Canada’s stock market benchmark lost further ground Friday, even as bond yields stabilized, as the materials and energy sectors took a hit from a pullback in commodity prices.
The S&P/TSX Composite Index closed down 163.28 points, or 0.90%, to 18,060.26, as materials lost 3.29% and energy 1.80%. Financials weren’t that hot either, losing 1.34%, despite a week that brought nothing but earnings beats from the Canadian big banks.
The TSX ended the month with a 4.1% gain.
It was a bumpy day on Wall Street. The tech-heavy Nasdaq index rallied in choppy trading on Friday as sentiment remained fragile after the index’s worst performance in four months the day before as fears of rising inflation kept U.S. bond yields near a one-year high.
The S&P 500 ended little changed, while the Dow index closed lower after earlier dropping to a three-week low. The Dow still posted gains of nearly 4% for the month, as investors bought into cyclical companies set to benefit from an economic reopening. Nasdaq, which had its worst week since October, ended the month roughly 1.8% higher while the S&P 500 posted a monthly gain of about 3.5%.
Shares of Apple Inc, Amazon.com Inc, Microsoft Corp and Alphabet Inc rose between 0.2% to 1.4% on Friday but had their worst week in months due to a sharp rise in U.S. Treasury yields.
The benchmark 10-year U.S. Treasury yield eased to 1.451% after jumping to 1.614% on Thursday, roiling stock markets. The Canadian 10-year bond yield also pulled back on Friday, to about 1.35% by late day, down about one-tenth of a percentage point. Wall Street’s fear gauge hovered at a one-month high.
Tech stocks are particularly sensitive to rising yields because their value rests heavily on future earnings, which are discounted more deeply when interest rates go up.
“There’s no question that the path in rates today is higher,” said Andrew Mies, chief investment officer at 6 Meridian.
The Dow Jones Industrial Average closed 469.64 points lower, or 1.5%, to 30,932.37, the S&P 500 lost 18.19 points, or 0.48%, to 3,811.15 and the Nasdaq Composite added 72.91 points, or 0.56%, to 13,192.34.
Financials and energy shares, the best performing S&P sectors this month, slipped 2% and 2.3% on Friday. Technology stocks rose 0.6% and semiconductor stocks advanced 2.3%.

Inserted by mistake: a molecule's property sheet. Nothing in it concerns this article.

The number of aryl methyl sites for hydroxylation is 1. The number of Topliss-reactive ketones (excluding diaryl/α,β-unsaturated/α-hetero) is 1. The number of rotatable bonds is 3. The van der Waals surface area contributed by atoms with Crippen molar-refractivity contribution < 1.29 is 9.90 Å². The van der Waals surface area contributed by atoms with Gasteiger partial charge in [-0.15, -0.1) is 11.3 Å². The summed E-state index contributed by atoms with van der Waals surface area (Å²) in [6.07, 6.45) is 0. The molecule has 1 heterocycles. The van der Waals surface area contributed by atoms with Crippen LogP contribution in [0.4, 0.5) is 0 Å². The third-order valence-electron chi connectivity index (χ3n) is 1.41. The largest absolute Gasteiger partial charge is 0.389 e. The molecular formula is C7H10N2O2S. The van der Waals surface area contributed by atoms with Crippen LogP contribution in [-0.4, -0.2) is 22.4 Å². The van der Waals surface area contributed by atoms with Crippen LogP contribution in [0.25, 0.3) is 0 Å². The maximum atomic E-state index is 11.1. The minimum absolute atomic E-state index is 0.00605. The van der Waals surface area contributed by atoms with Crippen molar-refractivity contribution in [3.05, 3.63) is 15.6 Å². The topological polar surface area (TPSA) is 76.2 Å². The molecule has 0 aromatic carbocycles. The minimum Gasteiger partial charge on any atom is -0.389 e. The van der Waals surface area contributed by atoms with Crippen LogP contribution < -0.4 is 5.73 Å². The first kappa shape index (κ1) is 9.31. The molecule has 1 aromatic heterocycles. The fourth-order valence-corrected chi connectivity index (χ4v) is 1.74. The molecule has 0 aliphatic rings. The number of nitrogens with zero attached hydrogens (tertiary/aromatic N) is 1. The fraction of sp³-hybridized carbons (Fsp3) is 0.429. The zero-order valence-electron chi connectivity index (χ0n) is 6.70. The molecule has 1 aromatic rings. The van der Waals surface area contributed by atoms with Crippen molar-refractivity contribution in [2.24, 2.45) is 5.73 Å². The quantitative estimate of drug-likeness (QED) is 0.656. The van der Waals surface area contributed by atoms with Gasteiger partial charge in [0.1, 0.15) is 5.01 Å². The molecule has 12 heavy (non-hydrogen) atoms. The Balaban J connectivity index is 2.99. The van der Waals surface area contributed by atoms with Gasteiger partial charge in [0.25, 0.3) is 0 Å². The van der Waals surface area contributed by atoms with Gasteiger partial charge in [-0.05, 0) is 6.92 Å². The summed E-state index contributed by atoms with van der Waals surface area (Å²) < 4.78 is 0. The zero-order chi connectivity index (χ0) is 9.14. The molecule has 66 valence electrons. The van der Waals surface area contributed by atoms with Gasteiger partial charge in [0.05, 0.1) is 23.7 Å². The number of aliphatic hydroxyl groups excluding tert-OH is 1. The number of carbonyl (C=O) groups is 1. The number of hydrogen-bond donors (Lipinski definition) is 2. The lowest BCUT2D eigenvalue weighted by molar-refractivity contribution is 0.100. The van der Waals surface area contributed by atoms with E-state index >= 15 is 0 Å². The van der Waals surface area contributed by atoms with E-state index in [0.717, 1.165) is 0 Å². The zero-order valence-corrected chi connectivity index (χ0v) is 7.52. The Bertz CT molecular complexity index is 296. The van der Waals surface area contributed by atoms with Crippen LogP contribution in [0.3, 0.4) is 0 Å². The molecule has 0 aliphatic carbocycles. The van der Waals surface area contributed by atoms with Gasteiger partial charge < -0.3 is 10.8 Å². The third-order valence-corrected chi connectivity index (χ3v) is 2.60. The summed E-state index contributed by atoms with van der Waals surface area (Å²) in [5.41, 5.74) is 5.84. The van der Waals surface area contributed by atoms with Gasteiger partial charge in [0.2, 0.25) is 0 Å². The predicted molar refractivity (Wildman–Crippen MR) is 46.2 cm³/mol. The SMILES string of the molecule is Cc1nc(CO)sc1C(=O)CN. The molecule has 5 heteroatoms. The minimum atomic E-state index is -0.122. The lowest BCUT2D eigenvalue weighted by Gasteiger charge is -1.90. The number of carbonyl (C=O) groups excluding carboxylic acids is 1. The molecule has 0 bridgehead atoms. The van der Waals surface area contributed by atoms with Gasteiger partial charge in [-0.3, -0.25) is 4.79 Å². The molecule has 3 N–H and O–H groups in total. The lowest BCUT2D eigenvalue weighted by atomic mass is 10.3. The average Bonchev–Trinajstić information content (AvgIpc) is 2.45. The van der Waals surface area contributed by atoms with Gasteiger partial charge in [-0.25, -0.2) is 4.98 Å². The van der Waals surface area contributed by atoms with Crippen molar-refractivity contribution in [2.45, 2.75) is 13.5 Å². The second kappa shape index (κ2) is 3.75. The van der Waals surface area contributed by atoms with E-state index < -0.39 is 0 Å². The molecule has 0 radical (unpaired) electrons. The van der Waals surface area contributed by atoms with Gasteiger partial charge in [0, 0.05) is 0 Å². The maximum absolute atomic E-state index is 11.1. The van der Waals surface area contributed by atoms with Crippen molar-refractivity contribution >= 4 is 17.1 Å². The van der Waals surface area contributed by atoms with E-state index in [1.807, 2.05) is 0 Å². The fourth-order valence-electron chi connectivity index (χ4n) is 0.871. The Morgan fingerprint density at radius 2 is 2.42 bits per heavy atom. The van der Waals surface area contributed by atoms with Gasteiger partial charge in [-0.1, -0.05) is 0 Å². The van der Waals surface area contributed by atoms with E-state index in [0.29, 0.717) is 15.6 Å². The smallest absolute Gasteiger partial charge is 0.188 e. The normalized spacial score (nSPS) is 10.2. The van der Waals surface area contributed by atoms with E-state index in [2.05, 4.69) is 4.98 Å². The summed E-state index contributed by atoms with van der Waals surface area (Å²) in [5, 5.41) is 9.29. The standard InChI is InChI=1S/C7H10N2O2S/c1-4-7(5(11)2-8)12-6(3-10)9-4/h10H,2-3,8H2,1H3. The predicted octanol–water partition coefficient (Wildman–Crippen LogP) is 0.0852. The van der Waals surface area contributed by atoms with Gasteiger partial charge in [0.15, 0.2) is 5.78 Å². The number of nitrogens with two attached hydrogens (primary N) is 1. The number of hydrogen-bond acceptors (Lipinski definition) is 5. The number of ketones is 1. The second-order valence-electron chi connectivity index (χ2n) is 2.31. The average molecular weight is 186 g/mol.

“There are a few tailwinds for stocks that we shouldn’t lose sight of,” Mies said, citing President Joe Biden’s $1.9 trillion economic aid package before Congress.
The S&P 500 value index dropped 1.3% while the growth index rose 0.3% in a reversal of this month’s trend.
An early surge in the shares of GameStop Corp fizzled and left the video game retailer’s stock down 6.4% on Friday, throwing water on a renewed rally this week that has left analysts puzzled.
On the economic front, the latest data showed U.S. consumer spending increased by the most in seven months in January but price pressures remained muted.
The Canadian dollar tumbled against its broadly stronger U.S. counterpart on Friday as this week’s spike in bond yields weighed on investor sentiment, with the loonie extending its pullback from a three-year high the day before.
The Canadian dollar was trading 0.9% lower at 1.2710 to the greenback, or 78.68 U.S. cents, its biggest decline since last October. It touched its weakest since Feb. 18 at 1.2729, while it was down 0.8% for the week.
Oil fell. Brent crude futures settled down 75 cents at $66.13 a barrel. U.S. crude futures fell $2.03 to settle at $61.50 a barrel.
Gold fell more than 2% to an eight-month low, as the stronger dollar and rising Treasury yields hammered bullion and helped it post its worst month since November 2016. U.S. gold futures settled 2.6% lower at $1,728.80 an ounce.
Copper recoiled after touching successive multi-year peaks in six consecutive sessions, falling more than 3% as risk-off sentiment hit wider financial markets after a spike in bond yields. Three-month copper on the London Metal Exchange (LME) slumped to $9,112 a tonne.
Volume on U.S. exchanges was 15.54 billion shares on Friday, compared with the 15.40 billion average for the full session over the last 20 trading days.
Declining issues outnumbered advancing ones on the NYSE by a 1.56-to-1 ratio; on Nasdaq, a 1.73-to-1 ratio favored decliners.
The S&P 500 posted four new 52-week highs and one new low; the Nasdaq Composite recorded 54 new highs and 50 new lows.
Read more: Stocks that saw action on Friday - and why
Reuters, Globe staff
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